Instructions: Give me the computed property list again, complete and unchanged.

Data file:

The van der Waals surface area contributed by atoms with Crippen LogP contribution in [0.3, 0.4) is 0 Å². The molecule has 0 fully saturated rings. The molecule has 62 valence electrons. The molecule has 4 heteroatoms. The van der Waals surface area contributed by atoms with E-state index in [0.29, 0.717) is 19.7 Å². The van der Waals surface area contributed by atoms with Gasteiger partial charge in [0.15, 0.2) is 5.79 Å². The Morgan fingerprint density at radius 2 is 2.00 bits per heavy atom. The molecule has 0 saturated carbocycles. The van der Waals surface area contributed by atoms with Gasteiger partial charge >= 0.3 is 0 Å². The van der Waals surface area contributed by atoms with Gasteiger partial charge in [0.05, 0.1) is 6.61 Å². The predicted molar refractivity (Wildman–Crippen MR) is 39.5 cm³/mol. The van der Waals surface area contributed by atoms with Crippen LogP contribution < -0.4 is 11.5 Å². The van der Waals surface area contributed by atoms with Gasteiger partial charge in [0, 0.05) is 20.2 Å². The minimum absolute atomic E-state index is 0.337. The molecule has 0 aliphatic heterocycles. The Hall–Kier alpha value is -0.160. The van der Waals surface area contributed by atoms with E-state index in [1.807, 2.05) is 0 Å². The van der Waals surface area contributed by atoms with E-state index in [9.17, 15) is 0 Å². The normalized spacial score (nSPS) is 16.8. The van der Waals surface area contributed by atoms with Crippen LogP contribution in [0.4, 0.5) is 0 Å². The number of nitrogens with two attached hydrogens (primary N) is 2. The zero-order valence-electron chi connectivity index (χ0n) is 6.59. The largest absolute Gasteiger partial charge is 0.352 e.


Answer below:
The van der Waals surface area contributed by atoms with Crippen LogP contribution in [0.3, 0.4) is 0 Å². The molecule has 0 fully saturated rings. The molecule has 62 valence electrons. The molecule has 4 heteroatoms. The van der Waals surface area contributed by atoms with E-state index in [0.29, 0.717) is 19.7 Å². The van der Waals surface area contributed by atoms with Gasteiger partial charge in [0.15, 0.2) is 5.79 Å². The Morgan fingerprint density at radius 2 is 2.00 bits per heavy atom. The molecule has 0 saturated carbocycles. The van der Waals surface area contributed by atoms with Gasteiger partial charge >= 0.3 is 0 Å². The van der Waals surface area contributed by atoms with Gasteiger partial charge in [0.05, 0.1) is 6.61 Å². The predicted molar refractivity (Wildman–Crippen MR) is 39.5 cm³/mol. The van der Waals surface area contributed by atoms with Crippen LogP contribution < -0.4 is 11.5 Å². The van der Waals surface area contributed by atoms with Gasteiger partial charge in [0, 0.05) is 20.2 Å². The minimum absolute atomic E-state index is 0.337. The molecule has 0 aliphatic heterocycles. The Hall–Kier alpha value is -0.160. The van der Waals surface area contributed by atoms with E-state index in [1.807, 2.05) is 0 Å². The van der Waals surface area contributed by atoms with E-state index in [9.17, 15) is 0 Å². The normalized spacial score (nSPS) is 16.8. The van der Waals surface area contributed by atoms with Crippen LogP contribution in [0.4, 0.5) is 0 Å². The number of nitrogens with two attached hydrogens (primary N) is 2. The zero-order valence-electron chi connectivity index (χ0n) is 6.59. The largest absolute Gasteiger partial charge is 0.352 e.